Consuming the Past: The Lone Ranger

HALLOWEEN 2016: BY RACHEL KOVACINY

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When I first went to see the 2013 film version of The Lone Ranger, the last thing I expected was a film that involved people coming back from the dead, a horse that could fly, and cannibalism. Especially the cannibalism. Tonto and Silver working some kind of magic to heal the ranger’s wounds wasn’t a big surprise. After all, the original radio and TV series both involved him being nursed back to health by Tonto after being left for dead. And Silver has always been an exceedingly intelligent, powerful character in his own right, so him being portrayed as a spirit horse with special powers didn’t feel like a big stretch either. Besides, the whole film is a legend being told by a very old Tonto to an impressionable, credulous little boy, so those changes seem more like embellishments old Tonto uses to make the story more exciting, rather than strictly factual occurrences.

But the cannibalism — that’s something else entirely.

Obviously, it’s disgusting. The villain Butch Cavendish cuts out Dan Reid’s heart and eats it in front of his dying brother John. Previously, Cavendish cut off another character’s leg and ate it. That’s beyond gross, and I’m forever grateful that we don’t actually have to watch either of those on screen — the first is seen only vaguely in reflection, and the second is merely implied.

But unlike some of the strange and supernatural elements of this film, the cannibalism is an integral part of the plot, not just weird details added by an unreliable narrator trying to impress his audience. In fact, the theme of cannibalism runs all through the film in some very interesting ways. Besides Butch’s literal cannibalism, and a bunch of freaky bunnies that prey on each other in one startling scene, the film has all kinds of metaphorical cannibalism going on. Character after character destroys one or more of their own kind, consuming them in a less literal way, but still somehow benefiting from their demise.

It all begins with Tonto. In this film, Tonto was responsible for the death of everyone else in his village — as a young boy, he unwittingly traded their lives for a pocket watch. In a way, his desire for something shiny consumed not only his family, but everyone he knew.

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Likewise, John Reid is somewhat responsible for his brother’s death — if Dan hadn’t suspected his wife Rebecca still had feelings for John, Dan would not have taken John along on that fateful manhunt. John wouldn’t have been in deadly peril, and Dan wouldn’t have been killed trying to rescue him. John’s feelings for his brother’s wife, even though he did not act upon them, cost his brother’s life.

Then there’s Mr. Cole, the film’s other villain. His greed causes him to take over the entire railroad venture, injuring and killing the railroad’s other investors in the process. Cole’s need for power demands that his erstwhile colleagues be either subdued or destroyed. Cole also desires a family and heir, and decides to acquire Dan Reid’s wife and son, presumably orchestrating the Ranger’s death to facilitate absorbing Reid’s family into his own.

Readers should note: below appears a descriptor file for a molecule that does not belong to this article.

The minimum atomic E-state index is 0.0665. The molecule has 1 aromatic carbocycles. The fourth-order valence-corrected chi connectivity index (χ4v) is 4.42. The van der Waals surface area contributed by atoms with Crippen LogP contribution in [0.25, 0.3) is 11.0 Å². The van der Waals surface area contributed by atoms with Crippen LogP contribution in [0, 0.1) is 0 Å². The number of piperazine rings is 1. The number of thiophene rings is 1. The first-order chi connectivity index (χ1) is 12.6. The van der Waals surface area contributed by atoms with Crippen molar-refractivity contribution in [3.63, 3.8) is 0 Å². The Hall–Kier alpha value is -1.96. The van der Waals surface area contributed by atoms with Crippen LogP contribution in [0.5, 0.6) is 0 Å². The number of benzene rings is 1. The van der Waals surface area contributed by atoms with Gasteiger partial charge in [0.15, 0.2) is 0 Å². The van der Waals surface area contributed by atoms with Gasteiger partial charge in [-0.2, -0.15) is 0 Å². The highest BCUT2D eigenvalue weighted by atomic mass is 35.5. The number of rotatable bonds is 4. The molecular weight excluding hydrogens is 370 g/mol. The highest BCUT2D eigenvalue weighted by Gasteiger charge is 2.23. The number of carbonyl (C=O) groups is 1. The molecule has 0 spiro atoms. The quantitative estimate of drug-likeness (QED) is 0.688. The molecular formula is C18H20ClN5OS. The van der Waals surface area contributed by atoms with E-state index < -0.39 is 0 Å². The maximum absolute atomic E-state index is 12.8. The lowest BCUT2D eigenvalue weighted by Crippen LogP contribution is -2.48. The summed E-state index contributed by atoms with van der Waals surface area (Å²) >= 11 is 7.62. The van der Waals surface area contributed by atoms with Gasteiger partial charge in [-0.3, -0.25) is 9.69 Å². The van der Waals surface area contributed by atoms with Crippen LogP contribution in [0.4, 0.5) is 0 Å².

In many native cultures around the world, cannibalism was practiced not as a source of food or to satisfy a weird and creepy personal craving, but as a ritualistic way to gain power. Some cannibals would consume specific parts of their enemies in order to absorb their power, and the literal cannibalism that Cavendish practices fits with that. He eats a ballet dancer’s leg, and later a brave and loyal Texas Ranger’s heart, as if he wanted their agility and strength for his own. In other ways, that idea is also upheld, as when Cole and John get nearer to what they want. But it is sometimes subverted, especially when Tonto loses his family and friends. Cannibalism doesn’t always get you what you expect.

It’s a fitting theme, isn’t it, for a movie remake of a TV show from the ’50s, which was itself a remake of a radio show from the ’30s. As the TV show took what it needed from the original radio show and replaced it in the public consciousness, so the movie takes what it wants from the TV show and transforms it into a new entity. In a way, every remake is a product of cannibalism, which makes The Lone Ranger a commentary of sorts on the Hollywood obsession with making new versions of old material. Sometimes a remake improves on the material it has consumed and remade. Sometimes it only destroys the original in the public’s opinion. But sometimes it transforms the original idea in a radically different and interesting way, creating something at once familiar and new. And that can be powerful.

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ABOUT THE AUTHOR: Rachel Kovaciny’s story “The Man on the Buckskin Horse” appears in the Five Magic Spindles anthology now available in paperback and Kindle editions. Learn more about her at her author website, rachelkovaciny.com

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